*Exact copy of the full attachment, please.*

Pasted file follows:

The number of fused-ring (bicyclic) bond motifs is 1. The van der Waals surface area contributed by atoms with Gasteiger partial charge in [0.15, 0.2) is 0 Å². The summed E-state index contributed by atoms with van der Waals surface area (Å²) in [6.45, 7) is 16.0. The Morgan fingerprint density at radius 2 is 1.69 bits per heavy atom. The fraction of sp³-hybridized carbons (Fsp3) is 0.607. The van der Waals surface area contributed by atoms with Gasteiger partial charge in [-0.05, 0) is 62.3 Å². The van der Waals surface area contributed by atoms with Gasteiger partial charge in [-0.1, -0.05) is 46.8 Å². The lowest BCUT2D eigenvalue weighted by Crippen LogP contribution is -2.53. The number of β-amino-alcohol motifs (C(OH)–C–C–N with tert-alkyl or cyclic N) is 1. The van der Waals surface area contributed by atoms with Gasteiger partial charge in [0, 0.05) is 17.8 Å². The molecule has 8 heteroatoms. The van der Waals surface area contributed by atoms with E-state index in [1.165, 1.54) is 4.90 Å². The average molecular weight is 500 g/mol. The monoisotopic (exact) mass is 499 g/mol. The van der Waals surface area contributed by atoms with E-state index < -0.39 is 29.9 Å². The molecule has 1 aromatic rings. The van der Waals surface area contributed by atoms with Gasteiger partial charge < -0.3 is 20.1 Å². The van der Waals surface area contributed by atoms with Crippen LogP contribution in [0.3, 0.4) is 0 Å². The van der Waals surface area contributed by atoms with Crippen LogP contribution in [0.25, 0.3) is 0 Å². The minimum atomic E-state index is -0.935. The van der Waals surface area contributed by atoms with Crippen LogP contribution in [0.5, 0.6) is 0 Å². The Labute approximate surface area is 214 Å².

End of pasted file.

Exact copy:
The number of fused-ring (bicyclic) bond motifs is 1. The van der Waals surface area contributed by atoms with Gasteiger partial charge in [0.15, 0.2) is 0 Å². The summed E-state index contributed by atoms with van der Waals surface area (Å²) in [6.45, 7) is 16.0. The Morgan fingerprint density at radius 2 is 1.69 bits per heavy atom. The fraction of sp³-hybridized carbons (Fsp3) is 0.607. The van der Waals surface area contributed by atoms with Gasteiger partial charge in [-0.05, 0) is 62.3 Å². The van der Waals surface area contributed by atoms with Gasteiger partial charge in [-0.1, -0.05) is 46.8 Å². The lowest BCUT2D eigenvalue weighted by Crippen LogP contribution is -2.53. The number of β-amino-alcohol motifs (C(OH)–C–C–N with tert-alkyl or cyclic N) is 1. The van der Waals surface area contributed by atoms with Gasteiger partial charge in [0, 0.05) is 17.8 Å². The molecule has 8 heteroatoms. The van der Waals surface area contributed by atoms with E-state index in [1.165, 1.54) is 4.90 Å². The average molecular weight is 500 g/mol. The monoisotopic (exact) mass is 499 g/mol. The van der Waals surface area contributed by atoms with E-state index < -0.39 is 29.9 Å². The molecule has 1 aromatic rings. The van der Waals surface area contributed by atoms with Gasteiger partial charge < -0.3 is 20.1 Å². The van der Waals surface area contributed by atoms with Crippen LogP contribution in [0.3, 0.4) is 0 Å². The van der Waals surface area contributed by atoms with Crippen LogP contribution in [0.25, 0.3) is 0 Å². The minimum atomic E-state index is -0.935. The van der Waals surface area contributed by atoms with Crippen LogP contribution in [0.5, 0.6) is 0 Å². The Labute approximate surface area is 214 Å².